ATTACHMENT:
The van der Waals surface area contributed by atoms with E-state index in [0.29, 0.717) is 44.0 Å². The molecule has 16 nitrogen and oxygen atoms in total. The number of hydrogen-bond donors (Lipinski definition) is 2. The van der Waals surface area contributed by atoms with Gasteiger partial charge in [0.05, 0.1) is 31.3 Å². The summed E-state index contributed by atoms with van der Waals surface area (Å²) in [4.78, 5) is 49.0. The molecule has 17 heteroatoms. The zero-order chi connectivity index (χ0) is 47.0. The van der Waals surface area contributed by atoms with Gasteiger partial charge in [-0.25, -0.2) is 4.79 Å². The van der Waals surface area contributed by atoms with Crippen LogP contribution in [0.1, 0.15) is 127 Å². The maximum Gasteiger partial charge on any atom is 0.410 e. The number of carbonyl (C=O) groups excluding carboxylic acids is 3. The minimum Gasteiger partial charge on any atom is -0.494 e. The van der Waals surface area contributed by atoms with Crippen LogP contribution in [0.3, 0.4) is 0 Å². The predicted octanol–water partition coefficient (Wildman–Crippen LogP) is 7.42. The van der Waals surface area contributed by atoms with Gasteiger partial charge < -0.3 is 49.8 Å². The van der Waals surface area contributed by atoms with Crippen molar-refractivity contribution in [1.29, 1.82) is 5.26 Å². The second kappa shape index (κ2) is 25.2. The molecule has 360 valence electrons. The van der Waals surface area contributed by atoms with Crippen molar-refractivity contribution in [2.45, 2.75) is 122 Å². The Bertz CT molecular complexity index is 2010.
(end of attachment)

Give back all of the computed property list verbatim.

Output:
The van der Waals surface area contributed by atoms with E-state index in [0.29, 0.717) is 44.0 Å². The molecule has 16 nitrogen and oxygen atoms in total. The number of hydrogen-bond donors (Lipinski definition) is 2. The van der Waals surface area contributed by atoms with Gasteiger partial charge in [0.05, 0.1) is 31.3 Å². The summed E-state index contributed by atoms with van der Waals surface area (Å²) in [4.78, 5) is 49.0. The molecule has 17 heteroatoms. The zero-order chi connectivity index (χ0) is 47.0. The van der Waals surface area contributed by atoms with Gasteiger partial charge in [-0.25, -0.2) is 4.79 Å². The van der Waals surface area contributed by atoms with Crippen LogP contribution in [0.1, 0.15) is 127 Å². The maximum Gasteiger partial charge on any atom is 0.410 e. The number of carbonyl (C=O) groups excluding carboxylic acids is 3. The minimum Gasteiger partial charge on any atom is -0.494 e. The van der Waals surface area contributed by atoms with Crippen LogP contribution in [0.3, 0.4) is 0 Å². The predicted octanol–water partition coefficient (Wildman–Crippen LogP) is 7.42. The van der Waals surface area contributed by atoms with Gasteiger partial charge < -0.3 is 49.8 Å². The van der Waals surface area contributed by atoms with Crippen molar-refractivity contribution in [1.29, 1.82) is 5.26 Å². The second kappa shape index (κ2) is 25.2. The molecule has 360 valence electrons. The van der Waals surface area contributed by atoms with Crippen molar-refractivity contribution in [2.45, 2.75) is 122 Å². The Bertz CT molecular complexity index is 2010.